Winter 2015

About the Magazine

Northwestern is the quarterly alumni magazine for Northwestern University.
Contact or contribute to the magazine.


The Block Bridges the Bosphorus

The 14th Istanbul Biennial, one of the world’s top exhibitions of contemporary art, attracted a high-flying collection of artists, art lovers and museum professionals when it was held in September. Among all those visitors were an impressive number from Northwestern, proof that the University’s reputation continues to grow among art-world professionals.

That touch of purple started at the top: Carolyn Christov-Bakargiev, the Edith Kreeger Wolf Distinguished Visiting Professor in the art theory and practice department, was the biennial’s curator, in charge of planning the exhibition’s overall direction. Fellow art department faculty Steve Reinke, Michael Rakowitz and Irena Knezevic had work featured at the show, where they were assisted by five graduate student interns. In addition, students in the global humanities class “Art, Politics and Public Space — Istanbul and Chicago” attended the biennial as part of their coursework.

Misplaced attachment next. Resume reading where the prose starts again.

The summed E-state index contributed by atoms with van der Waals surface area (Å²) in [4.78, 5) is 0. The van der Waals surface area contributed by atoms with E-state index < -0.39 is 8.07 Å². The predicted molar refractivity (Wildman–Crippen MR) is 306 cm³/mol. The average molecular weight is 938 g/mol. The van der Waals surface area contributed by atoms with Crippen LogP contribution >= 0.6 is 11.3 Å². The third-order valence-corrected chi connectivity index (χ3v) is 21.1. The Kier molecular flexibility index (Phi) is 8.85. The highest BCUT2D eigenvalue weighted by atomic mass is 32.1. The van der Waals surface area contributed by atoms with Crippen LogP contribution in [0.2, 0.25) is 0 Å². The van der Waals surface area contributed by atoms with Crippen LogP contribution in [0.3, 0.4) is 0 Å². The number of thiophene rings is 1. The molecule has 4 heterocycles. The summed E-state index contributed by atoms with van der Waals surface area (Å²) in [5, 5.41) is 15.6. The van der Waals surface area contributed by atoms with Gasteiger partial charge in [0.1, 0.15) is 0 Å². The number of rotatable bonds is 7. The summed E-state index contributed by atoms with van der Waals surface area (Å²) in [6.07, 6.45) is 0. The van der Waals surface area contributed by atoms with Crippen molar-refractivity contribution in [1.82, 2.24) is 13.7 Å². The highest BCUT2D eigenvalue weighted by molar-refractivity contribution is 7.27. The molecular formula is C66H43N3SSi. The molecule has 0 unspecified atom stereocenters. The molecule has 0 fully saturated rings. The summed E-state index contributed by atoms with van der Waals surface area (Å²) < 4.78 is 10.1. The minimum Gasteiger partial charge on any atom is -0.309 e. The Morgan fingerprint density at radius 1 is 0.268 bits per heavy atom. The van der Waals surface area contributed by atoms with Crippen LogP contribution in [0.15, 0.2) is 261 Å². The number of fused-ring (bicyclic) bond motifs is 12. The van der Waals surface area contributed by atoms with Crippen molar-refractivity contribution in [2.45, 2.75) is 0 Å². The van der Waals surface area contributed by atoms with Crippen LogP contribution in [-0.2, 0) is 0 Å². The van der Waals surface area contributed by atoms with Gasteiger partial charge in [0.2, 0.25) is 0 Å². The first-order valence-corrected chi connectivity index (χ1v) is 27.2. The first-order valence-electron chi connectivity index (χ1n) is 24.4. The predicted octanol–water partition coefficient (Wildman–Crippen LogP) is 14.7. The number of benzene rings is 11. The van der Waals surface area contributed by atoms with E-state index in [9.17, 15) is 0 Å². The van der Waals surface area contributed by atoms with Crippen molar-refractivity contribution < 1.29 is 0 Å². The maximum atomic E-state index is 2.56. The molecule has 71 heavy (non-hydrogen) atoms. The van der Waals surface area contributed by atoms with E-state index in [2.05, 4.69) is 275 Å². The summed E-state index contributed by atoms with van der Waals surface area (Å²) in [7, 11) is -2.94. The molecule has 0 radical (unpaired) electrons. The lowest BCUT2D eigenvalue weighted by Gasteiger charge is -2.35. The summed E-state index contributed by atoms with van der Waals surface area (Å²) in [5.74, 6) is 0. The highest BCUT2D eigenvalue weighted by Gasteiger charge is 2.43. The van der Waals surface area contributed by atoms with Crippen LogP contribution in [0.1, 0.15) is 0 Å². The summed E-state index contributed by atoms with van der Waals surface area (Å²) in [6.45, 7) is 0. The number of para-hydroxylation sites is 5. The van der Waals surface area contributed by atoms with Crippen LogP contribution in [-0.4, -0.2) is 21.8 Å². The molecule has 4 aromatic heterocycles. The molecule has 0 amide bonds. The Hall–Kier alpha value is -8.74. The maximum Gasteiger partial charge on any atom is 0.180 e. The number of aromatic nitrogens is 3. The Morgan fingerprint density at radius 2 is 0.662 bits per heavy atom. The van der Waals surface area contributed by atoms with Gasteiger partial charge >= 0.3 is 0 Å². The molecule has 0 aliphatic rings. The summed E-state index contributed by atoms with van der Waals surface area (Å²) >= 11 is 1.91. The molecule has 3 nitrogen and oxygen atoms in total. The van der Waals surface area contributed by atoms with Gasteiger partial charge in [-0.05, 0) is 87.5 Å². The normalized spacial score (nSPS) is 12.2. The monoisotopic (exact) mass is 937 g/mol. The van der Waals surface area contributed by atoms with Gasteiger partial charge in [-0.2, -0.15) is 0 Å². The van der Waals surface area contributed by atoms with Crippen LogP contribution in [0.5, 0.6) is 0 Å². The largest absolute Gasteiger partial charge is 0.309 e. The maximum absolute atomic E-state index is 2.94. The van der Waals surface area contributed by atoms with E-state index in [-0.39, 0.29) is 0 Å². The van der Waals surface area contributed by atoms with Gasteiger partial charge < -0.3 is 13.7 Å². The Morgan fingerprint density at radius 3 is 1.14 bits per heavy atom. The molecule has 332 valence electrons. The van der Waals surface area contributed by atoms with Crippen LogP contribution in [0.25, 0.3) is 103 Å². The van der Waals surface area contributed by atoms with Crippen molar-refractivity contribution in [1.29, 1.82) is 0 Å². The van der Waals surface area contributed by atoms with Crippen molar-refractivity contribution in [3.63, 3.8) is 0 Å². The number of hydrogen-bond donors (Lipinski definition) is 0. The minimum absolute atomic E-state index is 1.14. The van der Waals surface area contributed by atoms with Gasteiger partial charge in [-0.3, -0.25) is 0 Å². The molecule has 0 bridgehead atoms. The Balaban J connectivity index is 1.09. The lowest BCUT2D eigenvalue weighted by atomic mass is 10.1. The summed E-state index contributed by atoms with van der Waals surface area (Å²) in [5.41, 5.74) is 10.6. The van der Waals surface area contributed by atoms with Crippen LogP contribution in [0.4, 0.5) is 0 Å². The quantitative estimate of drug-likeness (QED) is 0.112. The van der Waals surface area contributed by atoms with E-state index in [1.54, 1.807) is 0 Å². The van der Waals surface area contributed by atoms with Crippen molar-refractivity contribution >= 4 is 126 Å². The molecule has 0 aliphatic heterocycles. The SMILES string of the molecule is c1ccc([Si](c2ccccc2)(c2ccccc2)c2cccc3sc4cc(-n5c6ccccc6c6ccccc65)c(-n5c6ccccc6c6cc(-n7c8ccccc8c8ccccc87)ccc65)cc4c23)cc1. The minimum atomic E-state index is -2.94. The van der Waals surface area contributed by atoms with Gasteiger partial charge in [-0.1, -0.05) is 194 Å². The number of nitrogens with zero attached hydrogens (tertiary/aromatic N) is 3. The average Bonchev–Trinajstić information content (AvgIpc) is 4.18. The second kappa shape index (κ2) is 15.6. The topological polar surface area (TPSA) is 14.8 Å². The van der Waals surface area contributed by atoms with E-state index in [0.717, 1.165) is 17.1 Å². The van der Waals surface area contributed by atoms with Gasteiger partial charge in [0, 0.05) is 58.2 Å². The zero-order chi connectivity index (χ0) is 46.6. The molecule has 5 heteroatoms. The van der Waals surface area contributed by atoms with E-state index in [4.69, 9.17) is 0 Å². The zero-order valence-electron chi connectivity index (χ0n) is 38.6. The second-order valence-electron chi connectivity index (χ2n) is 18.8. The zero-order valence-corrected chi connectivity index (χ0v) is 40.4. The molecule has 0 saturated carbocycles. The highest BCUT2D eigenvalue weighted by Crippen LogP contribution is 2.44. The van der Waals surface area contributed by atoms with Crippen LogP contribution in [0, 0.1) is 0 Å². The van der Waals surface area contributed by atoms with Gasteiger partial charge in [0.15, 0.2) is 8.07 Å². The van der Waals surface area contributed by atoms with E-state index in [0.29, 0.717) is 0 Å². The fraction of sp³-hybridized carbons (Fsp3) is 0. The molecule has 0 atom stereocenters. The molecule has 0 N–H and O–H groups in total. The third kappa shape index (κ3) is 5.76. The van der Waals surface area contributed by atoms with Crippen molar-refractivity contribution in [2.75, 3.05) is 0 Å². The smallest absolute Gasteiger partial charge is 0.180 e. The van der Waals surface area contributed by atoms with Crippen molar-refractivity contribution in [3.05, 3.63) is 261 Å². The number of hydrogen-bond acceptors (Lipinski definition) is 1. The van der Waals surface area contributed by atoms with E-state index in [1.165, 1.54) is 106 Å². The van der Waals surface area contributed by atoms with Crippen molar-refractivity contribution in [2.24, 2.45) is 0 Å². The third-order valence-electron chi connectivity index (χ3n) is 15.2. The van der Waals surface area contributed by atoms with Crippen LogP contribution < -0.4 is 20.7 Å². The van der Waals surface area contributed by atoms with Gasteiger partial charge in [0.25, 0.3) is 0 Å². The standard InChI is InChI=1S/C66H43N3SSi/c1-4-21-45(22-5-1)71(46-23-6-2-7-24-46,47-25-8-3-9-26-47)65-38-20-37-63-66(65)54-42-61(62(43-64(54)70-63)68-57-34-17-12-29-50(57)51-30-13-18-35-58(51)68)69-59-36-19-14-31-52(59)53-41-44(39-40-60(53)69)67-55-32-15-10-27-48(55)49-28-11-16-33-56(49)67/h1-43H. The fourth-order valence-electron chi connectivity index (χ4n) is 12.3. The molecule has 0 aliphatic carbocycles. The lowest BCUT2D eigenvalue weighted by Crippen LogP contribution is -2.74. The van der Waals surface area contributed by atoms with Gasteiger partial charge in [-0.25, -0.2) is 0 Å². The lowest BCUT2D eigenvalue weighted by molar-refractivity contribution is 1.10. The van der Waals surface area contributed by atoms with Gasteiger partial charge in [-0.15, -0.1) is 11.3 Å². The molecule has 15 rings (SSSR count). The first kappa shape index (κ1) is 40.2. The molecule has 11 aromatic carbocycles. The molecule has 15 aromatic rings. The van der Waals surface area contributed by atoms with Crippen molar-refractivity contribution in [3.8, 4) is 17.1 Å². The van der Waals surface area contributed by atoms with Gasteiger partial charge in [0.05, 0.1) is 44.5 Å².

During a two-day complementary education program called “Freshwater/Saltwater: A Seminar on Aesthetics and Waterways,” mathematics professor Ezra Getzler discussed the relevance of the major U.S. geometer William Thurston to modern art. Getzler’s lecture was one of several on fundamental aspects and patterns of creative activity in both the arts and sciences during the seminar, which was supported by the Roberta Buffett Institute for Global Studies and the Istanbul Foundation for Culture and Arts. It included several faculty members from the Weinberg College of Arts and Sciences and brought together physicists, artists, art historians, mathematicians and the musically inclined.

Respiro by Sarkis
Respiro, an installation by Turkish artist Sarkis

Block director Lisa Corrin, who taught at a girl’s school in the Turkish city of Izmir early in her career, says connections between Turkey and Northwestern benefit students of all backgrounds. “Turkey is one of the most important countries in the world,” she says. “It’s been a crossroads for millennia, and what happens there is consequential for Europe, the Middle East, Asia and, of course, the United States. Learning about Turkey is a way to understand how the current political map is being reshaped and rebalanced.” 

The Northwestern-Turkish connection has been strengthened by the Keyman Modern Turkish Studies Program, named in honor of Northwestern trustee Melih Keyman and his wife, Zeynep. Acting as a bridge between campus and modern Turkey, the program offers study grants, brings Turkish scholars to campus and sponsors a study abroad program in Istanbul. Zeynep, who is on the Block’s board of advisers, recently purchased and donated to the Block its first work of Turkish contemporary art, Night Shift by Vahap Avşar.— E.C.B.